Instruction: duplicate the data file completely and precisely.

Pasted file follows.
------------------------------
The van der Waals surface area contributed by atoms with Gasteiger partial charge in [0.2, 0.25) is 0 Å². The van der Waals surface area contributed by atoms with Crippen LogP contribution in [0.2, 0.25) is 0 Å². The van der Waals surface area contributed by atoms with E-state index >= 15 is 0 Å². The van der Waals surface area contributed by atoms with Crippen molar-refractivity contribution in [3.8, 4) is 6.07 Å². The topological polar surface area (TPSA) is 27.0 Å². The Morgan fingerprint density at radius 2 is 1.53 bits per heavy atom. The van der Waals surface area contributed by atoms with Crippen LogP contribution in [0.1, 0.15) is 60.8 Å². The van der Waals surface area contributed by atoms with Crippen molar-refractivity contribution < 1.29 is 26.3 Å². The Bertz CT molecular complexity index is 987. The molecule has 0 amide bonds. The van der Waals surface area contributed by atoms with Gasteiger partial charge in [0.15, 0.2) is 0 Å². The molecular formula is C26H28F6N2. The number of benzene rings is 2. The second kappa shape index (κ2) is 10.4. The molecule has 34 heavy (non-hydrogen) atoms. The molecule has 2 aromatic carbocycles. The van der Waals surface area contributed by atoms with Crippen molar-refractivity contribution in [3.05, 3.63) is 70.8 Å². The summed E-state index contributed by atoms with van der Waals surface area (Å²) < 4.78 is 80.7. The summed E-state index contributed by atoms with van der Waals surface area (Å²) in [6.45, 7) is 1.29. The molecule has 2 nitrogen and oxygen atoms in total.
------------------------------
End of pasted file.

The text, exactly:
The van der Waals surface area contributed by atoms with Gasteiger partial charge in [0.2, 0.25) is 0 Å². The van der Waals surface area contributed by atoms with Crippen LogP contribution in [0.2, 0.25) is 0 Å². The van der Waals surface area contributed by atoms with E-state index >= 15 is 0 Å². The van der Waals surface area contributed by atoms with Crippen molar-refractivity contribution in [3.8, 4) is 6.07 Å². The topological polar surface area (TPSA) is 27.0 Å². The Morgan fingerprint density at radius 2 is 1.53 bits per heavy atom. The van der Waals surface area contributed by atoms with Crippen LogP contribution in [0.1, 0.15) is 60.8 Å². The van der Waals surface area contributed by atoms with Crippen molar-refractivity contribution < 1.29 is 26.3 Å². The Bertz CT molecular complexity index is 987. The molecule has 0 amide bonds. The van der Waals surface area contributed by atoms with Gasteiger partial charge in [0.15, 0.2) is 0 Å². The molecular formula is C26H28F6N2. The number of benzene rings is 2. The second kappa shape index (κ2) is 10.4. The molecule has 34 heavy (non-hydrogen) atoms. The molecule has 2 aromatic carbocycles. The van der Waals surface area contributed by atoms with Crippen molar-refractivity contribution in [3.05, 3.63) is 70.8 Å². The summed E-state index contributed by atoms with van der Waals surface area (Å²) < 4.78 is 80.7. The summed E-state index contributed by atoms with van der Waals surface area (Å²) in [6.45, 7) is 1.29. The molecule has 2 nitrogen and oxygen atoms in total.